Man bikes across country to raise money for special needs, receives big surprise
At 63-years-old, Doug Freeland cycled from one end of the country to the other.
LAWRENCEVILLE, Ga. (CBS46) - Doug Freeland decided he wanted to jump back into an old hobby of cycling, and he certainly didn’t ease into it.
“You’ve heard the phrase go big or go home… well, I wanted to get back into it in a big way,” said Freeland.
At 63 years old, Doug Freeland cycled from one end of the country to the other.
“We started at Manhattan Beach just south of Los Angeles and rode 3,423 miles, and finished at Revere Beach just North of Boston, Massachusetts; 49 days, averaged about 80 miles a day,” explained Freeland.
With every state line crossed, with every mile accumulated, through fields and mountain passes, he pedaled with a purpose.
“We had two desert crossings that we had to do… and going through Kansas and Missouri, cornfield after cornfield,” said Freeland. “Around here you really can’t train for that; it kind of got down to that mental aspect of ‘can I really do this?’”
Freeland dedicated each day to those working at a Gwinnett County bakery known as Special Kneads & Treats, people like Andrea Aycock.
When asked what was her favorite part about working there, Andrea replied, “do I have to have a favorite?”
Aycock has special needs and has worked at this bakery since last September.
Michael Kohler and his opened Special Kneads & Treats opened nine years ago after looking for a place for their son Bradley to work at. Bradley was diagnosed with Fragile X Syndrome, a genetic condition that causes mild to severe impairment.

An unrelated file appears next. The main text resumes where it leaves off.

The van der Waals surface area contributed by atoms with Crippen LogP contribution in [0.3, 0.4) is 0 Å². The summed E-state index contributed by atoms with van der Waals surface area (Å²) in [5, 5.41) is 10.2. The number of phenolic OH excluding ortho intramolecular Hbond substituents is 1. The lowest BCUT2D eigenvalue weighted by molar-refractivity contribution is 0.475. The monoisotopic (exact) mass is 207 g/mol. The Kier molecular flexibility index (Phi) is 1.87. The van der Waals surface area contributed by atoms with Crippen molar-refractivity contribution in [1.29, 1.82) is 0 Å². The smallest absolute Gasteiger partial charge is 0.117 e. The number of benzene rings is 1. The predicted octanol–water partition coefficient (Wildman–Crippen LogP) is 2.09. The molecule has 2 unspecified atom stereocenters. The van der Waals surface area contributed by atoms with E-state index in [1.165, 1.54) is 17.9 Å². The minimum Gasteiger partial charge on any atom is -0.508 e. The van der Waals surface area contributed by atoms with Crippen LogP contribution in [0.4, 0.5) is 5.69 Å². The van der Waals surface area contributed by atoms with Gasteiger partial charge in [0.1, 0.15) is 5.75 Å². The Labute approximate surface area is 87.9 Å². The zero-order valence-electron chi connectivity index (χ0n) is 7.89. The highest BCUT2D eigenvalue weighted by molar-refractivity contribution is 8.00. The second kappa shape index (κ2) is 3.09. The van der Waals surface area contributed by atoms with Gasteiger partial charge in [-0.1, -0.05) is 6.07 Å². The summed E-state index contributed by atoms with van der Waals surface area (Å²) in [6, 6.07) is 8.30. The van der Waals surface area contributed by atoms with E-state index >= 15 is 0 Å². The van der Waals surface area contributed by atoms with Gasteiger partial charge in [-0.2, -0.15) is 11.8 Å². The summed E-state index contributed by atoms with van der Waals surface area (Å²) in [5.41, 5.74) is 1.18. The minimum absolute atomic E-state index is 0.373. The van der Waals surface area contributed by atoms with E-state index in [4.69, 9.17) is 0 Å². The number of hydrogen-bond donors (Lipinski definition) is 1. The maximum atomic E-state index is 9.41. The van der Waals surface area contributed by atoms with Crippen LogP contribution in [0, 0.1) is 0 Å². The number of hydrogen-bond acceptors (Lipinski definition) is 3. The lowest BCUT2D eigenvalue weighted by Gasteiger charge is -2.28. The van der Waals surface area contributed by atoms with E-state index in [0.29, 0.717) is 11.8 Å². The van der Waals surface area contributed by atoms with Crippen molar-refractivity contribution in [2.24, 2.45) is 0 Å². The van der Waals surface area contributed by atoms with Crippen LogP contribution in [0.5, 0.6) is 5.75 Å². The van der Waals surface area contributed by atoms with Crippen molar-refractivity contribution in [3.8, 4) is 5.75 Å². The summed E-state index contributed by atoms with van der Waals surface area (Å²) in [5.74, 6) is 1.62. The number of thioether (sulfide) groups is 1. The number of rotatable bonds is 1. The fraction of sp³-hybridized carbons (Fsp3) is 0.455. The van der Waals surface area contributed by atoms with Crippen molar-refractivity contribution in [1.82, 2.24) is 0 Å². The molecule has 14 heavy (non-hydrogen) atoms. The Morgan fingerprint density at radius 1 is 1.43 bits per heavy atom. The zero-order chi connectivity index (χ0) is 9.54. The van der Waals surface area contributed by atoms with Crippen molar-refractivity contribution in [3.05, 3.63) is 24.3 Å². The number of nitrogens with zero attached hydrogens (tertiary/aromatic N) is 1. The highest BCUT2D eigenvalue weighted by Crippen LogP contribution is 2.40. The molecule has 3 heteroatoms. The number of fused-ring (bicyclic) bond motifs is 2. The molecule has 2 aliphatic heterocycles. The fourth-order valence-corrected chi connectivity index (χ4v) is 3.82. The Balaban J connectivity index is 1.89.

“We have everything and every person from non-verbal in a wheelchair with limited motor skills all the way to folks in the front to IT work; we even have a blind lady working here,” said Kohler. “We started in a 17 hundred square foot facility with a 300 square foot kitchen, and we’re standing in a 2600 square foot kitchen and it’s all widened for wheelchairs, walkers...”
Now, the bakery is staffed by 38 full-time employees, like Andrea and JD, Freeland’s son and the reason he rode cross-country.
“On days when he does not work or go to the day program, he doesn’t have that hitch in his giddy-up and go he usually does,” said Freeland. “You know the quality of life just tapers off when they graduate from high school, and there’s just not a lot of opportunity for them.
Freeland completed the bucket list trip of a lifetime, all while giving opportunities back to special needs workers like JD. Over the course of a month, Freeland raised money for both the bakery and for the day program his son attends, chronicling every mile of his journey.
It wore me out watching him,” said Susan Keeney, Program Director and Co-founder of Exceptional Foundation of Atlanta. “Our members, we followed him; he would do a Facebook update every day, and we would cheer him on.. and I got worn out just watching it.”
By the time he finally touched the Atlantic Ocean, Doug Freeland had raised around $6,000.
After hearing about Freeland’s incredible journey and about how much he helped the workers at Special Kneads, the CBS46 Surprise Squad and United Community Bank stepped in to give back to a man who’d given so selflessly to others.
Amid uproarious applause, Freeland was presented with a check for $1,000, adding to the already impressive total he’d raised. That wasn’t all, as the CBS46 Surprise Squad presented Freeland with a $500 Visa Gift Card to spend on anything he wished.
“It’s been an honor to be able to ride for the bakery, and I’m glad I’m young enough to be able to do this,” said Freeland. “Who knows what the next adventure will be?”
Doug Freeland believes we all have that cross-country bike ride, that lifelong dream or bucket list goal, inside of us. The key is to do it.
“It’s one of those situations where you don’t look at the staircase and get overwhelmed”, said Freeland. “What you do is look at the next step and just keep plugging away, and every turn of the wheel gets you where you ultimately want to be.”
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